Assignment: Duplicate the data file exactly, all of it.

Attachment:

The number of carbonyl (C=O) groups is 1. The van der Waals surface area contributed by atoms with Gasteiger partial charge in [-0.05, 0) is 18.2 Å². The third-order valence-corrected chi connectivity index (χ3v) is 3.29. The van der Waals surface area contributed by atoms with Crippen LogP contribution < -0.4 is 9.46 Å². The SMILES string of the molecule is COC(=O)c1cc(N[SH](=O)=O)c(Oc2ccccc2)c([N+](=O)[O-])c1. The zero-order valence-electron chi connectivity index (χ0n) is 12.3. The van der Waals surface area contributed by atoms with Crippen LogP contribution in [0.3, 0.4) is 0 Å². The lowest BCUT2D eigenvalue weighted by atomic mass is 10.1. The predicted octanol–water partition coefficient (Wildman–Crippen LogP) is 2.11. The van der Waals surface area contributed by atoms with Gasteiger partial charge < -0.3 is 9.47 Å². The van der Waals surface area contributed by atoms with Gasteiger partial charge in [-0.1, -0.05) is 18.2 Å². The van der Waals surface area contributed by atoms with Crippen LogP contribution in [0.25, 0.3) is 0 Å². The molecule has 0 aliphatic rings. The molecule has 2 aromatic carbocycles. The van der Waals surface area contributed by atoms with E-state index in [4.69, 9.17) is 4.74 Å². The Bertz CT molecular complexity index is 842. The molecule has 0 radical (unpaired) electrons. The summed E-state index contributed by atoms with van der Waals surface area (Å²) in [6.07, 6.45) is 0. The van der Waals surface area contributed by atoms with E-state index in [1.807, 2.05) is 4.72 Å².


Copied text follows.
The number of carbonyl (C=O) groups is 1. The van der Waals surface area contributed by atoms with Gasteiger partial charge in [-0.05, 0) is 18.2 Å². The third-order valence-corrected chi connectivity index (χ3v) is 3.29. The van der Waals surface area contributed by atoms with Crippen LogP contribution < -0.4 is 9.46 Å². The SMILES string of the molecule is COC(=O)c1cc(N[SH](=O)=O)c(Oc2ccccc2)c([N+](=O)[O-])c1. The zero-order valence-electron chi connectivity index (χ0n) is 12.3. The van der Waals surface area contributed by atoms with Crippen LogP contribution in [0.3, 0.4) is 0 Å². The lowest BCUT2D eigenvalue weighted by atomic mass is 10.1. The predicted octanol–water partition coefficient (Wildman–Crippen LogP) is 2.11. The van der Waals surface area contributed by atoms with Gasteiger partial charge < -0.3 is 9.47 Å². The van der Waals surface area contributed by atoms with Gasteiger partial charge in [-0.1, -0.05) is 18.2 Å². The van der Waals surface area contributed by atoms with Crippen LogP contribution in [0.25, 0.3) is 0 Å². The molecule has 0 aliphatic rings. The molecule has 2 aromatic carbocycles. The van der Waals surface area contributed by atoms with E-state index in [4.69, 9.17) is 4.74 Å². The Bertz CT molecular complexity index is 842. The molecule has 0 radical (unpaired) electrons. The summed E-state index contributed by atoms with van der Waals surface area (Å²) in [6.07, 6.45) is 0. The van der Waals surface area contributed by atoms with E-state index in [1.807, 2.05) is 4.72 Å².